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Bon Secours launches re-entry program

By Stacy M. Brown | 5/27/2016, 6 a.m.
The transition from inmate back into the community can be tough on the ex-offender, families and the neighborhood itself.
Bon Secours Baltimore Health System recently launched a re-entry program, “Re-Entry Success” for returning citizens to West Baltimore. The 12-week training course addresses the challenges of reintegration and teaches an array of life skills in a positive, collaborative environment using the evidenced-based TYRO model created by The Ridge Project in Ohio. (Left to right) Herman Cooper (Mentor); Anees Abdul-Rahim ( Program Manager-TYRO); Steven Khasif (TYRO graduate); Anthony Abdul-Wali (TYRO graduate); Anwar Muhammad (TYRO graduate); and Delvin Fuller (TYRO Graduate). (Courtesy Photo/Bon Secours)

— The transition from inmate back into the community can be tough on the ex-offender, families and the neighborhood itself.

With 458 individuals from the Sandtown-Winchester Harlem Park neighborhood of West Baltimore currently serving time and accounting for one of the highest incarceration rates in Baltimore, officials at Bon Secours Baltimore Health System decided to spring into action and become proactive in helping the transition.

The health organization, which assists the West Baltimore Community with a comprehensive array of services that include a 72-bed acute care hospital and comprehensive behavioral health care, has launched a re-entry program for returning citizens to that area of Charm City.

“The division of corrections releases approximately 9,000 inmates annually from their system who return to Baltimore City. After statistics revealed this incredible number of ex-offenders returning home, we learned that 59 percent return to the city and, more specifically, 30 percent of those return to just six zip codes which surround Bon Secours Community Works and the hospital,” said Anees Abdul-Rahim, Bon Secours Community Works Re-entry Coordinator. “Therefore, it just makes sense to have programs in place to assist this population with their reintegration back into society. Something had to be done and Bon Secours stepped up.”

Funded by the Bon Secours Health System Mission Fund, the Bon Secours Community Works “Re-Entry Success” program is a 12-week training course that addresses the challenges of reintegration and teaches various life skills in what officials said takes place in a positive, collaborative environment.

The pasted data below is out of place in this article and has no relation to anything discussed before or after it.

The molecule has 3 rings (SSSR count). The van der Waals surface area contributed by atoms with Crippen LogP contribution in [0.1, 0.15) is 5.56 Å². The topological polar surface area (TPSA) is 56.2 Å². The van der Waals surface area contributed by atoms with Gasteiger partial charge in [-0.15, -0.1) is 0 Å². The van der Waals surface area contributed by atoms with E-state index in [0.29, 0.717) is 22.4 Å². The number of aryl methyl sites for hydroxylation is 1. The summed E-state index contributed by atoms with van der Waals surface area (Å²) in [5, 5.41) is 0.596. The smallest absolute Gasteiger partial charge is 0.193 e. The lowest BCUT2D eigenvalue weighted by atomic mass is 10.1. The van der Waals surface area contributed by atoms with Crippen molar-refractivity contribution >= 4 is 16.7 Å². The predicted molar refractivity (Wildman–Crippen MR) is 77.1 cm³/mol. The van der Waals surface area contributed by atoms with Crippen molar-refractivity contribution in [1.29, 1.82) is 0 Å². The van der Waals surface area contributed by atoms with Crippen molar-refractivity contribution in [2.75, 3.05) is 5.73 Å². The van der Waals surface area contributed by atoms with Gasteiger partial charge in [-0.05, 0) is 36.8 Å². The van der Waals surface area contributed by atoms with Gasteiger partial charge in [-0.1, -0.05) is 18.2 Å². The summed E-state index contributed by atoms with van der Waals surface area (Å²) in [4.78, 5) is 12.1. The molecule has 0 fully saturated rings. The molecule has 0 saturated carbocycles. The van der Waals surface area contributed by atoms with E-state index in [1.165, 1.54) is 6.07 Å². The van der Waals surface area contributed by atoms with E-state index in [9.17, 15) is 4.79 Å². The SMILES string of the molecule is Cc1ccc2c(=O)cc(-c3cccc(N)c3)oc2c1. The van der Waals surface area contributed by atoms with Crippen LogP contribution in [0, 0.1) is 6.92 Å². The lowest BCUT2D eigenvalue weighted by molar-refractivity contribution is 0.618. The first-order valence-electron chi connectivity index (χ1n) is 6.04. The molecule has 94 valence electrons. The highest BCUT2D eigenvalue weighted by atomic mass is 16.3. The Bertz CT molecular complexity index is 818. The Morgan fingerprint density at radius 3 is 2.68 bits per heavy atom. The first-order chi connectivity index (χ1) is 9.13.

The program emphasizes character building to ensure participants are ready to fully integrate back into society.

“Our executive director, Talib Horne, CEO Dr. Sam Ross and his staff at the hospital are all committed to the success of the program,” Abdul-Rahim said.

Following the 12-week training, graduates receive a year of comprehensive follow-up services by the Career Development Program team that include individual, personalized coaching for motivation; help with real-life issues and tasks like transportation, child care and support, mental health and substance abuse concerns; mentoring; peer support; and job placement assistance.

The program also offers certification and occupational training for careers such as construction and urban landscaping.

Traditional education classes such as GED classes, community college courses, online classes in our computer lab with reading and math tutoring are also offered.

Additionally, services such as housing assistance, credit repair, childcare, tax preparation, parenting classes and expungement assistance are available for program participants through the Community Works program.

“As an ex-offender, who was released in 1989 after serving a lengthy sentence, I did not have services to assist me with integrating back into society,” Abdul-Rahim said. “Ironically, as the two attached letters from division commissioner will bear witness, I had more support on the inside, than what was available upon returning to my community and it was hard for me. However, I forged ahead and I persevered. I made a determination to help others coming behind me.”

To be accepted into the program, an individual should simply call Bon Secours and make an appointment. No one is turned away because of the crime they’ve committed and the requirement is that participants must have a willingness to change their lives, according to Abdul-Rahim.

“The most important thing they should know is incarceration affects you very deeply emotionally and psychologically. Institutionalization during the prison experience that hinders the progress of imprisonment long past their release from prison,” he said.

“Without the help of professionals who really understand its impact on the offender and his family, there is very little hope for success. There are many well-meaning folks who desire to help; they just do not know how to help.”

For more information about the program, visit http://baltimore.bonsecours.com/community-works-career-development.html.